To compare the stress level in parents of children with new-onset type 1 diabetes receiving a fixed insulin dose for a fixed range of carbohydrates (CHOs) to parents of children receiving a precise insulin dose for a precise number of CHOs using an insulin-to-carbohydrate ratio (ICR).
Twenty-four participants (8-14 years) were randomized to receive a fixed dose of insulin for a fixed range of CHOs (FD group) or a precise dose of insulin for a precise number of carbohydrates using an ICR (ICR group). The primary endpoint was parental stress measured with the parental stress survey (PSS) one to four months after diagnosis. Secondary endpoints included glycemic variability, glycated hemoglobin (HbA ), and safety.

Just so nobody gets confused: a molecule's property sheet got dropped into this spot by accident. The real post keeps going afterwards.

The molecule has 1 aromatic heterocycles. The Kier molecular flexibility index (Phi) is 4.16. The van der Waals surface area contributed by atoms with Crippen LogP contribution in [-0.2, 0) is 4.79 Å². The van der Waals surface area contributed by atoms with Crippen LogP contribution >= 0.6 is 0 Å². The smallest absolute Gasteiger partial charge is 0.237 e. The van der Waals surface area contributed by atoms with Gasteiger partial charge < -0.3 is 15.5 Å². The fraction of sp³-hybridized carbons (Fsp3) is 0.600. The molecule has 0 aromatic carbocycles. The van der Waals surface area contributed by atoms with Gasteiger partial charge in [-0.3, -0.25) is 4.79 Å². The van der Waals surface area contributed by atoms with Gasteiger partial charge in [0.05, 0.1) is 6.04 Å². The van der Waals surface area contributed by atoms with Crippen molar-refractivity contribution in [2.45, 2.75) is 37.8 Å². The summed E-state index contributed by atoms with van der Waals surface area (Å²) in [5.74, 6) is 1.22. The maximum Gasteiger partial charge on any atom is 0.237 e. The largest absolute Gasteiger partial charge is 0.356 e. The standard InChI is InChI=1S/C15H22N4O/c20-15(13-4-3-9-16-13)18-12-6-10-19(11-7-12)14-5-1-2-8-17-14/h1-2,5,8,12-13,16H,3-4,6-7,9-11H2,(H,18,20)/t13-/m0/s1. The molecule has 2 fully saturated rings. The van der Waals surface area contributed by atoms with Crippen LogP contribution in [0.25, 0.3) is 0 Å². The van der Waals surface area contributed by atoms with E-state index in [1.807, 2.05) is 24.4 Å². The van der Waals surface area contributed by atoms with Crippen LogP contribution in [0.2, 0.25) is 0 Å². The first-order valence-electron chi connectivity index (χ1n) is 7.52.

Compared to parents of children in the ICR group, those from the FD group reported less stress during the first four months after diagnosis (p = 0.022). Glycemic variability and HbA were similar in both groups. None of the patients from either group required an emergency department visit or hospitalization.
In comparison to precise insulin dosing using an ICR, fixed insulin dosing for a fixed range of CHOs may be less stressful for parents to learn and employ when initially taught diabetes management skills for their child with new-onset type 1 diabetes.

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